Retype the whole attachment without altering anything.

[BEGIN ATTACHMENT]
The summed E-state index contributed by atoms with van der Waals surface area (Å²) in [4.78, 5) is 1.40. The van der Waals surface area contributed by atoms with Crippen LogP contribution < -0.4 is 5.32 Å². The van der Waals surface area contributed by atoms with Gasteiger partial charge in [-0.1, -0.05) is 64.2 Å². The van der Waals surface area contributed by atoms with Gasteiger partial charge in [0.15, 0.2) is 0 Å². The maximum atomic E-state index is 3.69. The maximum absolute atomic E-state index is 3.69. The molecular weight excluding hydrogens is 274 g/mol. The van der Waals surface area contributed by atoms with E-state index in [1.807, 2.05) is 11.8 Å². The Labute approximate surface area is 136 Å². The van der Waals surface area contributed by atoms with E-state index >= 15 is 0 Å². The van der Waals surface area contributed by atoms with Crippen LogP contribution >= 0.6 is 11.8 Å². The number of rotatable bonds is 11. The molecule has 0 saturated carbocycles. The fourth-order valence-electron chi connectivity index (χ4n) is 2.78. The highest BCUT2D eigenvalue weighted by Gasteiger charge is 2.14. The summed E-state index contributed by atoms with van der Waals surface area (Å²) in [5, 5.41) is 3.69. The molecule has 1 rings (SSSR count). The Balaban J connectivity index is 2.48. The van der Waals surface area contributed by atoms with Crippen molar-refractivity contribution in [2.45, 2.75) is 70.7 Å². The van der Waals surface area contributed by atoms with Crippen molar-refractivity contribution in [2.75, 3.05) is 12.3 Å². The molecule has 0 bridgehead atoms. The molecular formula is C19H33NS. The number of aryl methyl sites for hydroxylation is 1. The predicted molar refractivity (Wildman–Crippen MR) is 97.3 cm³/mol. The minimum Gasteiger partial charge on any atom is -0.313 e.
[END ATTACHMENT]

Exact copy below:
The summed E-state index contributed by atoms with van der Waals surface area (Å²) in [4.78, 5) is 1.40. The van der Waals surface area contributed by atoms with Crippen LogP contribution < -0.4 is 5.32 Å². The van der Waals surface area contributed by atoms with Gasteiger partial charge in [-0.1, -0.05) is 64.2 Å². The van der Waals surface area contributed by atoms with Gasteiger partial charge in [0.15, 0.2) is 0 Å². The maximum atomic E-state index is 3.69. The maximum absolute atomic E-state index is 3.69. The molecular weight excluding hydrogens is 274 g/mol. The van der Waals surface area contributed by atoms with E-state index in [1.807, 2.05) is 11.8 Å². The Labute approximate surface area is 136 Å². The van der Waals surface area contributed by atoms with E-state index >= 15 is 0 Å². The van der Waals surface area contributed by atoms with Crippen LogP contribution >= 0.6 is 11.8 Å². The number of rotatable bonds is 11. The molecule has 0 saturated carbocycles. The fourth-order valence-electron chi connectivity index (χ4n) is 2.78. The highest BCUT2D eigenvalue weighted by Gasteiger charge is 2.14. The summed E-state index contributed by atoms with van der Waals surface area (Å²) in [5, 5.41) is 3.69. The molecule has 1 rings (SSSR count). The Balaban J connectivity index is 2.48. The van der Waals surface area contributed by atoms with Crippen molar-refractivity contribution in [2.45, 2.75) is 70.7 Å². The van der Waals surface area contributed by atoms with Crippen molar-refractivity contribution in [2.75, 3.05) is 12.3 Å². The molecule has 0 bridgehead atoms. The molecular formula is C19H33NS. The number of aryl methyl sites for hydroxylation is 1. The predicted molar refractivity (Wildman–Crippen MR) is 97.3 cm³/mol. The minimum Gasteiger partial charge on any atom is -0.313 e.